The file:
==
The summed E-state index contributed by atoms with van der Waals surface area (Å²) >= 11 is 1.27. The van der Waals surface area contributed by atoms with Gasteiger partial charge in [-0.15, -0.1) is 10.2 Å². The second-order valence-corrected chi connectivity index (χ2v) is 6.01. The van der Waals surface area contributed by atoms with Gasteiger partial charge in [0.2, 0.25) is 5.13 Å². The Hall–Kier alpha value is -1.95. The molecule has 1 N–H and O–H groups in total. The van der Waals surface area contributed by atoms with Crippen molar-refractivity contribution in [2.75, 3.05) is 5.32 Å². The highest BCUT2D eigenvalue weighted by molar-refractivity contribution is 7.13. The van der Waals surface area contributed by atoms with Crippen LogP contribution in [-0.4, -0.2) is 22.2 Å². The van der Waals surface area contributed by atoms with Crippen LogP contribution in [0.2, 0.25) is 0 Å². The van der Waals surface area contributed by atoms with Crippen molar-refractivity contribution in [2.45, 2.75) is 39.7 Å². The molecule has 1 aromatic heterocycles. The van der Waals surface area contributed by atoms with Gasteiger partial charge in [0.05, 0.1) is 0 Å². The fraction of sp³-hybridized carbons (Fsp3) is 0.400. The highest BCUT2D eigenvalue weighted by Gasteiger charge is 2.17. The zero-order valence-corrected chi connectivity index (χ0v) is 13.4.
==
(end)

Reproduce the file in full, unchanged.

The summed E-state index contributed by atoms with van der Waals surface area (Å²) >= 11 is 1.27. The van der Waals surface area contributed by atoms with Gasteiger partial charge in [-0.15, -0.1) is 10.2 Å². The second-order valence-corrected chi connectivity index (χ2v) is 6.01. The van der Waals surface area contributed by atoms with Gasteiger partial charge in [0.2, 0.25) is 5.13 Å². The Hall–Kier alpha value is -1.95. The molecule has 1 N–H and O–H groups in total. The van der Waals surface area contributed by atoms with Crippen molar-refractivity contribution in [2.75, 3.05) is 5.32 Å². The highest BCUT2D eigenvalue weighted by molar-refractivity contribution is 7.13. The van der Waals surface area contributed by atoms with Crippen LogP contribution in [-0.4, -0.2) is 22.2 Å². The van der Waals surface area contributed by atoms with Crippen LogP contribution in [0.2, 0.25) is 0 Å². The van der Waals surface area contributed by atoms with Crippen molar-refractivity contribution in [2.45, 2.75) is 39.7 Å². The molecule has 1 aromatic heterocycles. The van der Waals surface area contributed by atoms with Gasteiger partial charge in [0.05, 0.1) is 0 Å². The fraction of sp³-hybridized carbons (Fsp3) is 0.400. The highest BCUT2D eigenvalue weighted by Gasteiger charge is 2.17. The zero-order valence-corrected chi connectivity index (χ0v) is 13.4.